Big data is the latest buzzword to get tossed around healthcare. And for good reason: the possibilities that come from harnessing its power to improve organizational performance have seduced many of the nation’s healthcare executives.
Yet, while health systems are pouring time, money, and massive effort into crunching big data into useful insights, they are neglecting the more readily accessible and actionable little data filtering through their practices.
This is a mistake.
The operational visibility produced by everyday ”little data” — when leveraged properly — provides physicians and administrators with a rich picture of organizational performance and improvement opportunities in ways that big data never will.
What is “little data”?
Organizations tend to overlook or take for granted the value that can be found within data sets that are specific to their practices. This may be due to the glare coming from the shiny sheen of big, system or population-wide data, or it may be due to a poor understanding of what little data is and how to access it.
Little data is the collection of everyday, organization-specific performance indicators that are easy to measure and often related to operational and/or patient service factors.
Organizations just need to have the right tools in place and to know where to look to leverage data they are already producing. Appointment scheduling, patient satisfaction or complaints, claims and billing systems, EHR utilization, and inbound and outbound communications, among others, make up the variety of sources from which little data can effectively be pulled and mined.
And despite its diminutive name, leveraging little data can produce immediate results leading to big wins either via more revenue, better clinical efficiency, or higher patient satisfaction.
Little data in practice, not in theory
I recently worked with a team to conduct an operational assessment of a midsize multi-specialty medical group in California, which was experiencing operational hiccups degrading its financial results.
A small data set on patient appointments and scheduling was obtained and revealed a stunning finding – nearly 30,000 appointments were canceled annually, and due to poor follow-up and coordination among front-office staff, only about one-third of them were being rescheduled.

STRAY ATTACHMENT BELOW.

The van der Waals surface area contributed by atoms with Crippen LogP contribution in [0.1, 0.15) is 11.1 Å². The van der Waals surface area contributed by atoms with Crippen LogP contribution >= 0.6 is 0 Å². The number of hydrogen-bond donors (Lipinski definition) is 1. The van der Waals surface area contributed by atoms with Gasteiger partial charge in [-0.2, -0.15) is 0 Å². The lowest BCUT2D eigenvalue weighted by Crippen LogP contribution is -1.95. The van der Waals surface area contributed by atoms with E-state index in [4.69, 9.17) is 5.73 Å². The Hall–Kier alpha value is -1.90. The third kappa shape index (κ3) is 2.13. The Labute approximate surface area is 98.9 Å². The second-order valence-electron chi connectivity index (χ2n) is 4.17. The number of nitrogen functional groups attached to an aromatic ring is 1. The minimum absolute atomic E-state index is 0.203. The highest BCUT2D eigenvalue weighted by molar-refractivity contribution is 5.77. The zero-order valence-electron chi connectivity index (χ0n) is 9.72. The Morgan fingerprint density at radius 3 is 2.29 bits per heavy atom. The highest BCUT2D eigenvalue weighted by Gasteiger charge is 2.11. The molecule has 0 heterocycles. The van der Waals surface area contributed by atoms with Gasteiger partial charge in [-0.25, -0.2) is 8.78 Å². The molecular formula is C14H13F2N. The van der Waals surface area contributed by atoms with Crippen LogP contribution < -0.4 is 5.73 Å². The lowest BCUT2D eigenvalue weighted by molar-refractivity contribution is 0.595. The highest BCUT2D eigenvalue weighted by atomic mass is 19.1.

The lost patient volume reduced the group’s net revenue by approximately $1.2 million (or 5% of total patient revenue). We discovered that increasing the group’s rescheduling rate to just 50% within a year would yield almost $400,000 in annual revenue.
Another example of using existing operational data to improve performance comes from a small women’s health group client of ours that acquired another physician practice. Soon after, the group began experiencing a significant uptick in unexplained missed appointments, despite the group’s use of a call service for telephone reminders.
When we were brought in to diagnose the cause of these missed appointments, we learned that a simple mistake was at the center of the problem. A member of the front-office team was following the protocol of a previous telephone service by adding an unnecessary digit to the telephone numbers that were scheduled for appointment reminders. This caused all the telephone numbers to be off by one digit, which meant patients never received the reminders. By identifying and quickly remedying this problem, the practice saw an immediate drop in its no-show rate, from 11% to 8%.
Whether being reimbursed through fee-for-service or fee-for-value, having a handle on patient no-show rates and appointment rescheduling rates equates to higher patient volumes, which means more revenue generated.
Don’t Forget the Little Data
Little data, essentially deep visibility into your organization’s operations, might not exude the appeal of its bigger brother, but when utilized effectively, it can reveal clinical and administrative performance gaps and highlight clear opportunities for immediate, meaningful improvement.
Organizations will and should continue to explore the power of big data as care delivery shifts toward population health management; but as they do, it’s critical not to forget to look inward at specific and accessible indicators of practice performance.
Mining little data allows healthcare organizations to do just that.
Jacob Luria, Manager, contributed to this post.
This post was originally featured on the athenahealth Health Care Leadership Forum – August 29th, 2014.